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Firewalling

Posted: 2006-08-24

Sylvia is a high school student, starting her senior year next week.

And speaking of firewalling, I've just learned that kingpins in the Aldine ISD in Houston have officially denied teachers access to my website. Now what are they afraid of?

And just what on earth are the California folk thinking of--to deny high schoolers access to all the sites Sylvia describes (so wonderfully) in this essay? As Sylvia asks, Why on earth do schools have computers at all if they're going to so severely limit their use?

Does Sylvia sound like she needs protection from information on the Web? I don't think so. Her savvy and her indignation, expressed with such humor and such style, is great to behold.

foureyedsnail@gmail.com



I may be a member of the rebellious teenage

e-generation, but I'm not dense. I know why schools have firewalls, or more

specifically, the kind of "firewalls" that aren't there to protect your

computer from unknown invaders, but to prevent you from frolicking around on

the internet unchecked. I resent them a little, but I understand--many of my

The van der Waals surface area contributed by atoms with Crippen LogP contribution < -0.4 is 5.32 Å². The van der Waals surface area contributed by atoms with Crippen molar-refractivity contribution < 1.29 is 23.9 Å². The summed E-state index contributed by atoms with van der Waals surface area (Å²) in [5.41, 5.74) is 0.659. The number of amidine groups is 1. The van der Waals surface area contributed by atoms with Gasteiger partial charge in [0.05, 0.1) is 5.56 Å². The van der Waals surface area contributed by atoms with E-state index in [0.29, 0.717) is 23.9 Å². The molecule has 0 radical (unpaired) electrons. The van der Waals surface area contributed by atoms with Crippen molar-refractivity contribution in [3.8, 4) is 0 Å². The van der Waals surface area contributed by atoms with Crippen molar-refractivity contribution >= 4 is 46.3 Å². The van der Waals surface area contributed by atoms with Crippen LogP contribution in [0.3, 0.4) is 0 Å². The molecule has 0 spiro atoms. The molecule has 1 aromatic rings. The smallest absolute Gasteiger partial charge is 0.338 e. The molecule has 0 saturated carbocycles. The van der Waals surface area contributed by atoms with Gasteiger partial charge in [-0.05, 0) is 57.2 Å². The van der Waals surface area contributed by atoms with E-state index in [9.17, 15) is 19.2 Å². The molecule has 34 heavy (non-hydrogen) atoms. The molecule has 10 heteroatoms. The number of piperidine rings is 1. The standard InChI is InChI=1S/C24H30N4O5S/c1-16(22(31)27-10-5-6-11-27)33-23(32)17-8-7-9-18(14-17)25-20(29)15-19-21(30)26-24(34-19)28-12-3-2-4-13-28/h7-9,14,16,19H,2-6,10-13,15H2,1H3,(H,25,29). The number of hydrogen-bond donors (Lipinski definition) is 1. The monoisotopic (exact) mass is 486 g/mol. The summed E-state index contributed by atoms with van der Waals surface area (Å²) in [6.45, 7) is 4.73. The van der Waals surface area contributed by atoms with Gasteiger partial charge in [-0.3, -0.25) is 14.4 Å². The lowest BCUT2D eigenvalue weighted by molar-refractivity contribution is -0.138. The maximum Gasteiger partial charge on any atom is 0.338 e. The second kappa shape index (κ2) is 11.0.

peers would be prone to spending class time here on Myspace rather then

researching essays...or worse, looking at something far more inappropriate.

So I grudgingly concede the need for firewalls at schools and work.



But really, when schools, in their enthusiasm for censorship, put up the

Great Firewall of China around their internet connections, one begins to ask

oneself why we even have computers at all. I offer four examples from my

life, only embellished slightly for dramatic effect--the main facts are

true.



(1) We are working on a school project, a powerpoint presentation about

J.J. Johnson for jazz band. My partners and I scour the library (virtually

and physically) for research--we need three book sources!--but only manage

to find one measley paragraph and a few sentences here and there. Finally,

we turn to the internet and pull up wikipedia, which has paragraph after

paragraph of information, generally well-cited from books. To be safe (and

because I'm anal), I cross-reference with a couple other reputable sites.

Dates match up. Info looks similar--except for date of death, which I

nervously exclude, not wanting to put something incorrect.



Each at our respective library computers, we search for more websites and

type out paragraphs of likely-looking info. Library time is winding down.

We'll have to work on this more at home. I try to pull up Gmail, to email

our work so far to myself--I don't have my flash drive, and a powerpoint's

too big to fit on a floppy. Of course, Gmail is blocked.



Hotmail is blocked too, and Yahoo mail (which used to be accessible, but

someone found us out, alas). Were not my classmates quite savvy, all my work

would have been for naught. However, we find that the Canadian Yahoo mail is

not yet blocked, and go through that way. A few weeks later, we explain it

to a teacher, who is having difficulty getting work from her home computer

to her school one.



I think everybody on campus has a Yahoo account now (in Canadian, eh), but